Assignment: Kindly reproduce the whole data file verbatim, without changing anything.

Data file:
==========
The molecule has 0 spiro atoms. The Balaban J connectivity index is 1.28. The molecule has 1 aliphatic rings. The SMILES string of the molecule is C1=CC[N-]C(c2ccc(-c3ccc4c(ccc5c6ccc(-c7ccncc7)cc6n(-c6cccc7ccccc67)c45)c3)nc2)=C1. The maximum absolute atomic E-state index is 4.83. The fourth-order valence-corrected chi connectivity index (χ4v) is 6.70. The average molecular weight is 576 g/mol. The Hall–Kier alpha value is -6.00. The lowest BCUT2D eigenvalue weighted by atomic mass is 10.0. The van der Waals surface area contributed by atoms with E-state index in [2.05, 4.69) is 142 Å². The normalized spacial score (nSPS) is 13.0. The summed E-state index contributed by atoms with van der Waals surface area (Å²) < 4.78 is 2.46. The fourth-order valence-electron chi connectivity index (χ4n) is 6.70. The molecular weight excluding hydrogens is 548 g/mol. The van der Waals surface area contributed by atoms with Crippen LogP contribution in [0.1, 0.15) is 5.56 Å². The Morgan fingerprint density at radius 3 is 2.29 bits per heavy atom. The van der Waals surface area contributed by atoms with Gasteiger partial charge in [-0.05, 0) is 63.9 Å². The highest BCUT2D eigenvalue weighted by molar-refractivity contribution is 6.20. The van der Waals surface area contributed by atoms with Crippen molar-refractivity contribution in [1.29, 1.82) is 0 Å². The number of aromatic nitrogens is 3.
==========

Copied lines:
The molecule has 0 spiro atoms. The Balaban J connectivity index is 1.28. The molecule has 1 aliphatic rings. The SMILES string of the molecule is C1=CC[N-]C(c2ccc(-c3ccc4c(ccc5c6ccc(-c7ccncc7)cc6n(-c6cccc7ccccc67)c45)c3)nc2)=C1. The maximum absolute atomic E-state index is 4.83. The fourth-order valence-corrected chi connectivity index (χ4v) is 6.70. The average molecular weight is 576 g/mol. The Hall–Kier alpha value is -6.00. The lowest BCUT2D eigenvalue weighted by atomic mass is 10.0. The van der Waals surface area contributed by atoms with E-state index in [2.05, 4.69) is 142 Å². The normalized spacial score (nSPS) is 13.0. The summed E-state index contributed by atoms with van der Waals surface area (Å²) < 4.78 is 2.46. The fourth-order valence-electron chi connectivity index (χ4n) is 6.70. The molecular weight excluding hydrogens is 548 g/mol. The van der Waals surface area contributed by atoms with Crippen LogP contribution in [0.1, 0.15) is 5.56 Å². The Morgan fingerprint density at radius 3 is 2.29 bits per heavy atom. The van der Waals surface area contributed by atoms with Gasteiger partial charge in [-0.05, 0) is 63.9 Å². The highest BCUT2D eigenvalue weighted by molar-refractivity contribution is 6.20. The van der Waals surface area contributed by atoms with Crippen molar-refractivity contribution in [1.29, 1.82) is 0 Å². The number of aromatic nitrogens is 3.